I also thought this passage was very relevant: “…the paragraph beginning “The counter-intuitiveness of academic freedom is easily reinforced by several campus dynamics”, which goes on to explain why a small group of loud activists can take power over an academic institution whose members are, by and large, in disagreement with the activists, but afraid to speak up.” I, and many others, would label such a phenomenon as tyranny of the minority.
My “car guy” returned my Maserati yesterday afternoon. (Thanks, Stephen.) He seemed quite sincere when he told me the car rides well and is in much better mechanical condition than he imagined it would be for a 13-year old Italian “exotic” purchased at an auction.
All that being said, he reinforced what I already knew: the Maserati will not be a low-maintenance car. He said, “with these cars, trying to save $1,000-$2,000 now can cost you $10,000-$20,000 later.” Of course, all cars need preventative maintenance, but such maintenance is much more expensive for a Maserati than for a Chevrolet, or even for a Mustang GT.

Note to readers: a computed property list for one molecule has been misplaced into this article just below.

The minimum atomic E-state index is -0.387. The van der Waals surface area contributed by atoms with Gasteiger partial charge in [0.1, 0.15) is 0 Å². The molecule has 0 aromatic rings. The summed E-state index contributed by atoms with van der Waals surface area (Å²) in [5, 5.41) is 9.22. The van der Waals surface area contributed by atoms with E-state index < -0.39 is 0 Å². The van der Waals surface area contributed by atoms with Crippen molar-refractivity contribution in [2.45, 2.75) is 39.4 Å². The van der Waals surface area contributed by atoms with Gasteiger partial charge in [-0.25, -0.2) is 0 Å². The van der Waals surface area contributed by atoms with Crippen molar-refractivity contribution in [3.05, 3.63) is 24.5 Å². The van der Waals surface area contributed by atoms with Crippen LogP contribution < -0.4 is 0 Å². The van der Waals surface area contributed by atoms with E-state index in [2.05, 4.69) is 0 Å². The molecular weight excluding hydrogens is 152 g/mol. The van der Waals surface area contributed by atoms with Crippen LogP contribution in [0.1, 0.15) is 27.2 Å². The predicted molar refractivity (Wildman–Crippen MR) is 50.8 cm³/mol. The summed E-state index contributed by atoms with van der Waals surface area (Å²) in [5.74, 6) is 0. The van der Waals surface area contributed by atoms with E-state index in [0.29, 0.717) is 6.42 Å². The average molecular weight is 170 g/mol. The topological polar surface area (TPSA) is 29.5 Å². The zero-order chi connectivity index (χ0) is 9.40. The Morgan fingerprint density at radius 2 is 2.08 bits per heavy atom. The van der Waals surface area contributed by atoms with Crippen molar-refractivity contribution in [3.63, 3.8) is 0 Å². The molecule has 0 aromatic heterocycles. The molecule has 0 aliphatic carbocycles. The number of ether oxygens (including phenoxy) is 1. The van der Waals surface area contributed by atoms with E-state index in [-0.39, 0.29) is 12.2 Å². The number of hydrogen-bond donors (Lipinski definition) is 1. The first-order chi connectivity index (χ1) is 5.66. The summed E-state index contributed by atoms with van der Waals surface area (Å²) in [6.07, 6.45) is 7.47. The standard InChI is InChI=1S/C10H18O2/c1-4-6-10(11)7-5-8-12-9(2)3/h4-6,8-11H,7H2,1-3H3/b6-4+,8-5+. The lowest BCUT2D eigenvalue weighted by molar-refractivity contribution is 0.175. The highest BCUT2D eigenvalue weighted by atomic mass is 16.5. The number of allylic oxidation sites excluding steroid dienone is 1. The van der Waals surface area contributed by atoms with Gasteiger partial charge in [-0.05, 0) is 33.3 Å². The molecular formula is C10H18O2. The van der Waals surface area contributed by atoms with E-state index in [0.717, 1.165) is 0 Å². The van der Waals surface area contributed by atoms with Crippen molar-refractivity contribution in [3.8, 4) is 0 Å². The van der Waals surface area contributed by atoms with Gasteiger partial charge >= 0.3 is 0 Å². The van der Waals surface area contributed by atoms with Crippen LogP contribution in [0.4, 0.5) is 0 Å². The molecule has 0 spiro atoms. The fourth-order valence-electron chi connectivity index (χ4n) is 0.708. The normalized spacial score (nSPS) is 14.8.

He also mentioned that he knows a great interior restorer, the Maserati interior needs a lot of work, and that he would send pictures in order to get an estimate. Basically, this restorer can bring back the interior with a deep clean and dye job, and not by actually replacing the upholstery. In the interest of being objective, here are some photos of the interior. I apologize if these are not of high quality, but I took them at 4:40 AM today in low light conditions in the garage:
If the estimate comes in at $1,000-$2,000 then I will have the work done. If the estimate is $5,000-$6,000, then it will have to wait. I still have to spend another $1,000-ish on rear tires in the next 3-4 months. I have to admit, though, that part of me likes the interior wear. It shows the car has a history, that it’s been driven.
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10 thoughts on “Tax Day”